Otahiti is in constant fluxion, it is many places poured into one superimposition. The finale is called TOton, and yes, it is indeed stylized with two capital letters. This is undoubtedly the most minimal piece of the EP, originally envisioned in 2009 and featuring anything but a – nomen est omen – teutonic 6/8 beat in tandem with bursting vinyl crackles. So far, so rustic. The missing link to Exotica climes is provided by eagle owl-evoking sirens, cavernous concave crests and upwards spiraling Space-Age sound effects. These ingredients are admittedly few and far between, but even though the pith of nonentity is always nigh, these flecks do somehow surreptitiously admix erbaceous greeneries to the alluvial wastelands. A most welcome contravention of an otherwise austerely exiguous critter.


Maybe the title of the EP or the partially exotic pictures dazzle and trick me, but the enchanting Tropics are all over Do You Know Otahiti?, if not in the shape of birdcalls or related samples, then in the synth-related mimicry, Masayoshi Fujita’s vibraphone wizardry and the processed string washes. Conceptually, the EP is a mess, or to say it positively: it is as disordered as the rhizomes of a lush rain forest. While the first two tracks are live performances of the duo, the third one is the only Otahiti-related artifact, with the finale being an archival and previously unreleased stomper. What leaves me so flummoxed is the unlikely cohesion that must not exist, but does anyway! All four tracks are crammed into the EP and come from different angles and work phases, but they altogether show the juicy greenness of Jelinek’s current work phase where he willfully replaces his crown of a former Microhouse or Clicks & Cuts expert and puts on a more organic headdress that metaphorically synchronizes with the sound collages.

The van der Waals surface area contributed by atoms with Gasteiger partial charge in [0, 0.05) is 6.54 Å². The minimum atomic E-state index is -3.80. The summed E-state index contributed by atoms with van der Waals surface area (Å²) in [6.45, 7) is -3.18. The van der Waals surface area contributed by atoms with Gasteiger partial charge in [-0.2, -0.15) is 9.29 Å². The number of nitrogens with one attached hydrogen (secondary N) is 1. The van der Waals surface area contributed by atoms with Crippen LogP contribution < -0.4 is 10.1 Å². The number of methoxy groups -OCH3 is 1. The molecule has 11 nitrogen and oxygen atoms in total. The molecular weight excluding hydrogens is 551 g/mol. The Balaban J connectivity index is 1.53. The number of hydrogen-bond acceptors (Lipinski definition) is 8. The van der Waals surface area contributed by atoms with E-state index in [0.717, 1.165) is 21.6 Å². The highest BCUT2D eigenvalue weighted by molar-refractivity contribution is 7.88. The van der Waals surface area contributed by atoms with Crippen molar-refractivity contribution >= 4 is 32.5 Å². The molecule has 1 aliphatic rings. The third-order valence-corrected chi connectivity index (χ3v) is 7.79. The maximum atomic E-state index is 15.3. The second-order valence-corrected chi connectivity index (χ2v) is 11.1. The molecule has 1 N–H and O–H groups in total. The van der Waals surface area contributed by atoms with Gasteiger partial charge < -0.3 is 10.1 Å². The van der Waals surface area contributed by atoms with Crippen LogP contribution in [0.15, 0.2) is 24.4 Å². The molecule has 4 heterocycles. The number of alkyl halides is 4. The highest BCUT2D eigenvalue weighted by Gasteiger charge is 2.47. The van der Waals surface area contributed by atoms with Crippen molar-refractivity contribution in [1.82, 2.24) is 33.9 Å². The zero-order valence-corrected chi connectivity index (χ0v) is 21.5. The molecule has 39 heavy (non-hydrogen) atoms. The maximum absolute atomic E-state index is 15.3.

Whereas his clear cut Exotica works as Society For The Emancipation Of Sampling are incredibly fleeting and chock-full of ephemeral sounds, annotations and hints that even the Exotica connoisseur uncovers only accidentally at best, Do You Know Otahiti? comprises four long-form pieces that breathe and exhale heavily due to the heat waves that twirl through the thick air. Sylphlike yet acroamatic, solid yet gaseous, insouciant yet dubious, there is one basic rule: duality. Naturally, Masayoshi Fujita and Jan Jelinek do not provide the sound of one’s favorite vintage Exotica quartet, but those listeners who do not mind electro-acoustic patterns and lust for a more serious and bewitching approach unlike the grandiloquent plastic jungles and terracotta deserts of Tipsy or The Karminsky Experience, this as well as Jelinek’s societal material Circulations and More Circulations are precious gemstones which worship the traditions and piece them together anew. That’s the spirit! Do You Know Otahiti? is available on Faitiche in its vinyl incarnation and on iTunes and Amazon MP3 as a digital download. 


Exotica Review 244: Masayoshi Fujita & Jan Jelinek – Do You Know Otahiti? (2013). Originally published on Aug. 3, 2013 at